As a vocalist I have to ask you, just what makes Ruby Turner so special?

You just have to listen to her sing; her vocal range and ability are extraordinary and she is one of the sweetest people in the world. What is not to love about her?

Whenever I hear her sing I have to say that it really is the hairs on the back of your neck kind of moment. Would you agree?

Absolutely. Ruby really does have the most amazing emotional delivery.

On the subject of Jools Holland you and he recorded A Lovely Life To Live last year which you released on 23rd November 2018. Just how did that collaboration come about?

It came about because we have worked and toured together for so long on and off, that it just seemed the obvious thing to do.

The album received a mixed reaction from the fans. Were the two of you personally happy with it?

Yes we were, very happy. You have to remember that you can’t please everybody all of the time, and shouldn’t try to.

There really was a strange mix of songs on there from Tainted Love to When The Saints Come Marching In. How did you and Jools decide what songs would finally make it onto the album?

I let Jools take the lead, after all it was his album, released through his label, so I felt that it was only right that he made the choices.

I personally love the title track A Lovely Life To Live.

Thank you, I am really proud of that song and love the response it gets whenever we play it live.

Is there a volume 2 lurking in a desk drawer anywhere?

(Laughter) let’s just say that you never know.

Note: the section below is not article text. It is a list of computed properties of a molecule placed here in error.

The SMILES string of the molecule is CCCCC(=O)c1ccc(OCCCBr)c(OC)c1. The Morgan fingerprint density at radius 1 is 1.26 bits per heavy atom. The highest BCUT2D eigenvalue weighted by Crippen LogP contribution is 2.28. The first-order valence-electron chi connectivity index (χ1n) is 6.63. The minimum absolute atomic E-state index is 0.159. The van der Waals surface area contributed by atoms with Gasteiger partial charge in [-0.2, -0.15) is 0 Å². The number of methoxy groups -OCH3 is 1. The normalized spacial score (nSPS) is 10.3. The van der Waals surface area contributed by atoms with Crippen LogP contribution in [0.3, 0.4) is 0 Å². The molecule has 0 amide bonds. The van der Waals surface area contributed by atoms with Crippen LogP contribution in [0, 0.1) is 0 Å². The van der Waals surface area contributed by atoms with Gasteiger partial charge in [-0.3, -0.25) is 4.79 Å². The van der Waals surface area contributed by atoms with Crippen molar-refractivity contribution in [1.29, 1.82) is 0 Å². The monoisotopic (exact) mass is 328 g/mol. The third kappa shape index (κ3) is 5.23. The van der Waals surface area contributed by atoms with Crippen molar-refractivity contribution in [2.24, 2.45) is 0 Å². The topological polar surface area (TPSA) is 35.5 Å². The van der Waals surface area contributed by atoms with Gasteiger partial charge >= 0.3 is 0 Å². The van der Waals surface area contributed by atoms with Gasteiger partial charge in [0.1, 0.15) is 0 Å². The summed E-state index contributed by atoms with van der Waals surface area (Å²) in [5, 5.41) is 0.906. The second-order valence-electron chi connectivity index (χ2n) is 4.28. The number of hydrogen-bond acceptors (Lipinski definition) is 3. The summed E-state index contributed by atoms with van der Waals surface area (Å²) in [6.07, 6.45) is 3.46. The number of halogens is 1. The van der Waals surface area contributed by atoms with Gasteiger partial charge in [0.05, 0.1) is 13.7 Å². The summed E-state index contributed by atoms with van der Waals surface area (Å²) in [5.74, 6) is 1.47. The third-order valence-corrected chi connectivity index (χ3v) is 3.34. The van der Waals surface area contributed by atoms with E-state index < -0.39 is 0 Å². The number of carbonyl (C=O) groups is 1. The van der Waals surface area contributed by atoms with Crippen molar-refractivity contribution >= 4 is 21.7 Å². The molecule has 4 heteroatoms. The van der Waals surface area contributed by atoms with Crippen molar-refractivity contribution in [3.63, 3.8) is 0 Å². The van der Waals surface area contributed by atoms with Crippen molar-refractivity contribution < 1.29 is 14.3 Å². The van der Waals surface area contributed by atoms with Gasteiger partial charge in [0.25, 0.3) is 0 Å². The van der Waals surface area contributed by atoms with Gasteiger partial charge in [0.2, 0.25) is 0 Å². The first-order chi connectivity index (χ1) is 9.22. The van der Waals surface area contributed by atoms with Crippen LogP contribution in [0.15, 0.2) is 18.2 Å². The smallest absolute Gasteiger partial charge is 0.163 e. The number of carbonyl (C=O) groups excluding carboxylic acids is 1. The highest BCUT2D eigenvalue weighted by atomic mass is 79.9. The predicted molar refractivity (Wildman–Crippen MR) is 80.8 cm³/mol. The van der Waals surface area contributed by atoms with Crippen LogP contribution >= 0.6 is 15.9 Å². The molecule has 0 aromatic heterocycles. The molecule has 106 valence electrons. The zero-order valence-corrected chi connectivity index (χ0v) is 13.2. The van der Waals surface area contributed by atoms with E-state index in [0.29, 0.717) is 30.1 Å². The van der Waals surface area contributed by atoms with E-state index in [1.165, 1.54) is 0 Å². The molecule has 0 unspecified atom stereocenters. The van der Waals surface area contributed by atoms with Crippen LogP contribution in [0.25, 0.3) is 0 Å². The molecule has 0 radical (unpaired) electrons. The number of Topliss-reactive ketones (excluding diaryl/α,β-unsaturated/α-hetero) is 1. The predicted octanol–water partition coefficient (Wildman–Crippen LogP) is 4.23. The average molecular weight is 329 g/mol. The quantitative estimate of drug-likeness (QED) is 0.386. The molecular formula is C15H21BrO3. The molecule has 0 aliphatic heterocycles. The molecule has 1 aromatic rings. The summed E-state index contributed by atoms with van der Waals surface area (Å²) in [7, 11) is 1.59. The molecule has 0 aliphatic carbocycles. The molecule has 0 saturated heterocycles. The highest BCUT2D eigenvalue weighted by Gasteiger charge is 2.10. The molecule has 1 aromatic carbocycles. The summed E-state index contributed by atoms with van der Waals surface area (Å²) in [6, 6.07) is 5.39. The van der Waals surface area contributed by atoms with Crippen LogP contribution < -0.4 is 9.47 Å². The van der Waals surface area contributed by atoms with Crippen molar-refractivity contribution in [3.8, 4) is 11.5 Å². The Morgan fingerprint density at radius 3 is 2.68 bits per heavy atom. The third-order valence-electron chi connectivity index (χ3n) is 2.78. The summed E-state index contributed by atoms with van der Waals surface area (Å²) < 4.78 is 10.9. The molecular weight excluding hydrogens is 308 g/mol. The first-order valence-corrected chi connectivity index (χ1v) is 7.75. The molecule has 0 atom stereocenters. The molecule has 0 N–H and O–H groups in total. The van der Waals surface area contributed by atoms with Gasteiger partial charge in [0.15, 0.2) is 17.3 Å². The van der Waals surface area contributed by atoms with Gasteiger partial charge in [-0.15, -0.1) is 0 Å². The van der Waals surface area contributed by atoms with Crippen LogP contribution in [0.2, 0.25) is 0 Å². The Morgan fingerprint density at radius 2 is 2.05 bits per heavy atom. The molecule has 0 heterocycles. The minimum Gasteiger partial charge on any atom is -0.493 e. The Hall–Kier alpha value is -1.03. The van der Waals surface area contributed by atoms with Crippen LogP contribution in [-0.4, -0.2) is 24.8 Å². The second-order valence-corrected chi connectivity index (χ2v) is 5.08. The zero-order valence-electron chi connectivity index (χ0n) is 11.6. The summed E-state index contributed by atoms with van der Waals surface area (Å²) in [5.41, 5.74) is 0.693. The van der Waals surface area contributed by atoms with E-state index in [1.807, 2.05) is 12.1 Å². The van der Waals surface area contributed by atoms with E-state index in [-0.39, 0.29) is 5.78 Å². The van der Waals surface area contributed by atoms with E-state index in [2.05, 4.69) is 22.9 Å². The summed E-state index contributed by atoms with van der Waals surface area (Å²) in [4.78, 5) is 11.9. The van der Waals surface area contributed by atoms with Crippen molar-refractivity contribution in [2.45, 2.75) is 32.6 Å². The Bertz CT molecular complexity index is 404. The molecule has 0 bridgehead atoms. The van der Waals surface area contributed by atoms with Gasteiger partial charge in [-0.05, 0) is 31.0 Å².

What about a new Marc Almond studio album; is there any news regarding that?

Well it’s funny that you should ask me that because I am recording it presently with the amazing producer Chris Braide, and it is scheduled for a release date in February 2020.

You are going back out on the road in May here in the UK. Do you still get excited at the thought of touring or is it now a necessary evil?

Of course and though this is a small tour, it will be intense.

The tour opens here in Nottingham at the Royal Concert Hall on Monday 6th May; just what can we expect?

The audience in Nottingham are always amazingly warm and generous. They can expect a night of hits and surprises. It will be great fun.

Do you enjoy your time spent here in Nottingham?

I love it. A lot of people don’t know this but I actually lived in Nottingham when I was a teenager and it still holds a special place for me.

Last year saw you and Dave Ball reunited as Soft Cell for one final show at The O2 in London on Sunday 30th September 2018 to celebrate 40 years of Soft Cell. Was that the perfect time for a reunion?

I think so yes. I really do think that it was and also what a way to bow out.

How did you find the experience of being back together with Dave on stage in front of a sell-out crowd?

To be honest with you, it really was very emotional. I found it both touching and surprising whilst at the same time it was absolutely terrifying (laughter).

Will the two of you ever work together again or was this really a case of ‘Say Hello, Wave Goodbye’?

At this moment in time I really would have to say no, there is absolutely nothing on the cards. We finished on a great high and I personally don’t think that we could ever top that so, as they say, always walk away when the going is good.

You were appointed Officer of the Order of the British Empire (OBE) in the 2018 New Year Honours for services to arts and culture. That must have made you feel good?